“The United States has great strength and patience,” Trump said during his first address to the General Assembly. “But if it is forced to defend itself or its allies, we will have no choice but to totally destroy North Korea.”
Key phrase: “totally destroy.”
So let’s accept that Corker is correct in his concern. But being correct is not enough. The senator needs to do more than simply issue warnings about a president who is in need of “adult day care.” He has a duty to join the members of Congress who are seeking to place limits on Trump’s ability to steer the world toward a planet-obliterating World War III.
Earlier this year, Congressman Ted Lieu (D-CA) and Senator Ed Markey (D-MA) introduced House and Senate versions of their “Restricting First Use of Nuclear Weapons Act of 2017.”
“It is a frightening reality that the U.S. now has a Commander-in-Chief who has demonstrated ignorance of the nuclear triad, stated his desire to be ‘unpredictable’ with nuclear weapons, and as President-elect was making sweeping statements about U.S. nuclear policy over Twitter, observed Lieu, who has emerged as one of the most serious advocates for congressional action to restrain Trump.
Congress must act to preserve global stability by restricting the circumstances under which the U.S. would be the first nation to use a nuclear weapon. Our Founders created a system of checks and balances, and it is essential for that standard to be applied to the potentially civilization-ending threat of nuclear war.
“As long as President Trump has a Twitter account, we need a no-nuclear-first-use policy,” asserted Markey, who recently decried the president’s “escalating, reckless and downright scary rhetoric” regarding North Korea.
The point that these legislators are making is an essential one. Every president has the authority to defend the United States. But, as Markey says,
No president should have the power to launch a nuclear first strike without congressional approval. Such a strike would be immoral, disproportionate and would expose the U.S. to the threat of devastating nuclear retaliation that could endanger the survival of the American people and human civilization.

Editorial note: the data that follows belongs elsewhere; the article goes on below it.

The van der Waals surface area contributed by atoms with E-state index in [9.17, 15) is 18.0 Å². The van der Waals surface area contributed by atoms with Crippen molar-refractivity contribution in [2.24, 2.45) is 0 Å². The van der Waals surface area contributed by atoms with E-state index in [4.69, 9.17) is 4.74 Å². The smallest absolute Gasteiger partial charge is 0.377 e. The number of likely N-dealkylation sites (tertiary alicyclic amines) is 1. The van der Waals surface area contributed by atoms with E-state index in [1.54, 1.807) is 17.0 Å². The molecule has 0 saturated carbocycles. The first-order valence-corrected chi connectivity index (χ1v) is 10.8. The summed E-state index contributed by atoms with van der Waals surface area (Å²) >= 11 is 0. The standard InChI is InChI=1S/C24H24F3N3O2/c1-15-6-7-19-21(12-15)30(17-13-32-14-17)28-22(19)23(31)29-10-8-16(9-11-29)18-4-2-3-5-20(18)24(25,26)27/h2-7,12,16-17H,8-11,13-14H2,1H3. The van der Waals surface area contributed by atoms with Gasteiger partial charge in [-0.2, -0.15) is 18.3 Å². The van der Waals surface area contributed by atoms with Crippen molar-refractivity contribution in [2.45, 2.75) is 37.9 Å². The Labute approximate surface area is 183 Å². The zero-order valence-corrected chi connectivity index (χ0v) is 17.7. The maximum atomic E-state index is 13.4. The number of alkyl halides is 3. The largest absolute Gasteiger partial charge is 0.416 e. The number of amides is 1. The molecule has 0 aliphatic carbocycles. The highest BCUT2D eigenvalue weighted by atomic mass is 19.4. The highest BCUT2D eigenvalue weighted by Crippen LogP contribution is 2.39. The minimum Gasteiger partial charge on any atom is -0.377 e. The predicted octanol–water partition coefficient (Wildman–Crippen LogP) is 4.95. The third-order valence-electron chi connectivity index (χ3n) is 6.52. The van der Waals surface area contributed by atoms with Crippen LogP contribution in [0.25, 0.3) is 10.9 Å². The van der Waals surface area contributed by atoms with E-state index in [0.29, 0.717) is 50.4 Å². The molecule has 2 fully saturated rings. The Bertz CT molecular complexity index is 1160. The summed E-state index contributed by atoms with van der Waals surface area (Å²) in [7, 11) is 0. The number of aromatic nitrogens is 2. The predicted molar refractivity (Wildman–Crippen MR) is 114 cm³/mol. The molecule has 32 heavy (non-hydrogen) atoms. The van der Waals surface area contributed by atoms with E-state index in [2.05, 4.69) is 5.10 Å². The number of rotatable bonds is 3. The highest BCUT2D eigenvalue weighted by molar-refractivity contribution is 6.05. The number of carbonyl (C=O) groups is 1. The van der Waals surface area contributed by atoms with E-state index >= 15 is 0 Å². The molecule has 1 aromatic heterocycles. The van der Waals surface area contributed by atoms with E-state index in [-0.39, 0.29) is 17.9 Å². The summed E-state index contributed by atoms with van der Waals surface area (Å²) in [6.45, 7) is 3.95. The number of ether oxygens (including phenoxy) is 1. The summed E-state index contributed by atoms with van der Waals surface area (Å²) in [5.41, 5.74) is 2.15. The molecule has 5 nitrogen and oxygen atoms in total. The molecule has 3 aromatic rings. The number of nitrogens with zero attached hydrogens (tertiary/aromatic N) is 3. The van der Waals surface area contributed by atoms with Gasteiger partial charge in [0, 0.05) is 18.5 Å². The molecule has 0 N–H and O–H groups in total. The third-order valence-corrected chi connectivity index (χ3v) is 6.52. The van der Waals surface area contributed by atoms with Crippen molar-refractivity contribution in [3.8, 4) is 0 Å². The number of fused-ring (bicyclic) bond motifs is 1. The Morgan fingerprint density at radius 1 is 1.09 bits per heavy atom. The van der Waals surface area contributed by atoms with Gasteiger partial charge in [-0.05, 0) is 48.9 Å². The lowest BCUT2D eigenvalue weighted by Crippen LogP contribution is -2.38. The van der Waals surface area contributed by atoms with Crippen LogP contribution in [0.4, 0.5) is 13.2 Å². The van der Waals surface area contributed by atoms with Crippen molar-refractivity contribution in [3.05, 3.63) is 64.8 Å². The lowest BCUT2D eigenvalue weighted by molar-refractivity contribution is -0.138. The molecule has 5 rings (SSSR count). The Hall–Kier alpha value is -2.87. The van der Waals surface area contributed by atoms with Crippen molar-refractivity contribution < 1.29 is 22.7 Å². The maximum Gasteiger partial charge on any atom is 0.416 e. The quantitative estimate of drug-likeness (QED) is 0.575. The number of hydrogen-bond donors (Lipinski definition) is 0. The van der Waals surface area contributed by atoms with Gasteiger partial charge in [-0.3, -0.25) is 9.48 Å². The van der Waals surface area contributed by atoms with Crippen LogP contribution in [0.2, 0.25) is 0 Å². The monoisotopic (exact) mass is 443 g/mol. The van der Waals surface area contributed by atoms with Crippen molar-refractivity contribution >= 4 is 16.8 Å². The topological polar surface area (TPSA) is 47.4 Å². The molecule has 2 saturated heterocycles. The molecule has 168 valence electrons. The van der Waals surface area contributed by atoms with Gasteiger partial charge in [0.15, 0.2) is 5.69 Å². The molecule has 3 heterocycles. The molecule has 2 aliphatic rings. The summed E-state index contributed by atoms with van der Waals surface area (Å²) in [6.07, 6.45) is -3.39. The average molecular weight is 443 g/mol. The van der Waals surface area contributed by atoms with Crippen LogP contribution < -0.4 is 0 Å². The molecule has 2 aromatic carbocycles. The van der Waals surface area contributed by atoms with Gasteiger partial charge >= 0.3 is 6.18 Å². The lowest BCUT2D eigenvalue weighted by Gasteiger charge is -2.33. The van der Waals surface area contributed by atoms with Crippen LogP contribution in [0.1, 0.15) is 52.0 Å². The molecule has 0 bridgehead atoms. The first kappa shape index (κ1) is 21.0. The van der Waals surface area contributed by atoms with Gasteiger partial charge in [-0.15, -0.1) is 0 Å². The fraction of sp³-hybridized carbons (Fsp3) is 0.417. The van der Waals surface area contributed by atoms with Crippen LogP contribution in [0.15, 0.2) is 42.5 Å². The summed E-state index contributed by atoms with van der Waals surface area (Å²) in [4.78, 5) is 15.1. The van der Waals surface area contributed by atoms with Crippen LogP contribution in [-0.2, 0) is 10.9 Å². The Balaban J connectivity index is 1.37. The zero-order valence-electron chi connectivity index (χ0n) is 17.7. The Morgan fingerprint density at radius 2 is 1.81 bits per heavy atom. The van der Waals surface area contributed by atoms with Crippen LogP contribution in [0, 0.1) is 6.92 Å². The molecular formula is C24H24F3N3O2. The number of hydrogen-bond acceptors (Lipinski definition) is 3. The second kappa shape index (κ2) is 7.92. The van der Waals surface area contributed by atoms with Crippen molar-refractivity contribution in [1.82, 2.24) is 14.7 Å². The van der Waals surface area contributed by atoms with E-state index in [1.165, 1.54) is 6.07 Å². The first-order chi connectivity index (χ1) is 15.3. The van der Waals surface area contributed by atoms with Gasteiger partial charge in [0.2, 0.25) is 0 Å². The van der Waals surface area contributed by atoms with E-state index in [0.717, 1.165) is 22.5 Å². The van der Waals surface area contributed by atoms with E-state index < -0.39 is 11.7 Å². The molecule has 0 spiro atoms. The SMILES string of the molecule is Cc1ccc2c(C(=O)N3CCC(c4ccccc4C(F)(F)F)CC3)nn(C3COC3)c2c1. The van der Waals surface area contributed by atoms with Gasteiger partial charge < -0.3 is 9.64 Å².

After Trump’s recent Twitter storms and his stormy speech to the United Nations, the need for Congress to intervene grows more urgent. The Constitution rests the power to declare war with Congress. That power needs to be reasserted and clearly defined as regards nuclear brinkmanship. Leaving Trump leeway to launch a unilateral first strike should be recognized as what Markey says it is: “unconstitutional, undemocratic and simply unbelievable.”
Simply unbelievable, yes, but not necessarily unimaginable with a president so erratic as Donald Trump. Congress must make it clear to the president that he cannot act alone, based on his whims, furies, and fantasies. This should not be a partisan issue. There should be no ideological divide on this one. The stakes are now too high for politics to get in the way.
By signing on as a cosponsor of Markey’s Senate bill, and by using his authority as Senate Foreign Relations Committee chairman to promote consideration of that measure, the senator from Tennessee can take the essential next step. Instead of merely warning about impending danger, Senator Corker should act to avert that dander by joining in legislative efforts to check and balance Donald Trump.